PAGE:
He smiled and shrugged, shifting the strap of his back higher on his shoulder. “I overheard you tell your friend that you were planning a special dinner with your family for your birthday. I didn’t mean to eavesdrop; you were standing behind me while I sketched. Anyway, I’ve got a few new pieces you might like. Come over to the park when you get the chance.”

“I will.” She stared down at the card, thinking about how many weeks he’d carried it in his bag, protecting it from getting torn or dirty, hoping to see her. He’d made her a card, when some of her best friends hadn’t remembered her birthday at all. “Thank you, Jesse. This really means a lot to me.”

He tipped his battered, lopsided straw hat, gave her a another smile, and turned to head down the street. Alone. His skinny shoulders hunched against the cold.

Vicki had built all sorts of reasons that he was on the streets in her mind, but she’d never had the courage to ask him. He only had on a jean jacket, no gloves, and the knapsack tossed over his shoulder, exactly how she’d seen him countless times. Everything he owned in the world was in that bag.

“Jesse?”

Immediately, he turned around and came back, his eyes wide and hopeful. It was too dark and gloomy to make out the remarkable turquoise shade of his eyes, but she remembered. “Yes, ma’am?”

“Do you have someplace to go?”

“Oh, sure.” He nodded, but she didn’t like the way he ducked his head. “Don’t worry about me. Just come over to the park when you get the chance. I miss seeing you.”

She took the last few steps toward her building, her mind screaming all the reasons it would be stupid to ask him inside. She was alone. He was a man, bigger and stronger than her even if she had a few years on him. She had a damned good security system on both the shop and her apartment upstairs, but if he chose to overpower her, she wouldn’t have a chance to call for help.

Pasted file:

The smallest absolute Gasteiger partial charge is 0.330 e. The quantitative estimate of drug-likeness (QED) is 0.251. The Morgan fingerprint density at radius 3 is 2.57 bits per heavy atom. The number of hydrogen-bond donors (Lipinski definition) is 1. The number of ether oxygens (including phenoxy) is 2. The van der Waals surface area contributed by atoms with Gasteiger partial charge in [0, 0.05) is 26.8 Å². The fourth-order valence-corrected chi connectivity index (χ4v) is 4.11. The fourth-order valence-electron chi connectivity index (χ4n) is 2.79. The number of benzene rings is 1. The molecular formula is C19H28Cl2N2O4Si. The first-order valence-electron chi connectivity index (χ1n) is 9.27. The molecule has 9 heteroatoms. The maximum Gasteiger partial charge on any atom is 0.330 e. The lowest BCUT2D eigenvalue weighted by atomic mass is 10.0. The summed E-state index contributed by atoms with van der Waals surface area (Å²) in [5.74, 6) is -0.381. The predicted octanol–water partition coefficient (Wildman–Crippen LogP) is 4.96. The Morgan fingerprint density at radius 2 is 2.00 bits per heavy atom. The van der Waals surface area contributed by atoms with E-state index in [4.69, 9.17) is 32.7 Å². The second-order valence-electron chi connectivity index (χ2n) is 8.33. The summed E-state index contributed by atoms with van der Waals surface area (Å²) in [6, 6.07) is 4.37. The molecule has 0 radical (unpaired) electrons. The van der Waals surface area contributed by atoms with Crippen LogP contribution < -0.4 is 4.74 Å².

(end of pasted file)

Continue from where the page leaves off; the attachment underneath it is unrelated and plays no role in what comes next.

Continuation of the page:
She didn’t really know him at all. He was homeless, for God’s sake, and had probably seen more crime and violence than she’d even dreamed of despite working all those years as a defense attorney. But there was something undeniable in his eyes, a deep, soul-piercing light that she couldn’t forget. Without saying a word, he managed to reach inside her and tug, hard, amplifying her guilt and worry. It wasn’t her fault that he was homeless, but it would be her fault if he froze to death tonight.

Putting on her best formidable cast-iron face that had intimidated many a shady character into providing better testimony, she turned and faced him squarely. “If you promise to behave yourself, you can come home with me tonight.”

His eyes flared wide with horror, which instantly made her feel better about asking him. His mouth opened, but it took him several times before he could say anything. “Oh, no, ma’am. That wouldn’t be right. I just wanted to make sure you were okay—it didn’t even occur to me that you might… No, please, I couldn’t.”

“I couldn’t sleep a wink if you were freezing out here all night.” She opened the door to the shop, her key immediately disabling the security system, and flipped on the light. He hovered behind her, staring at the warmth and shelter longingly. “I’m making a huge batch of chili and cornbread.”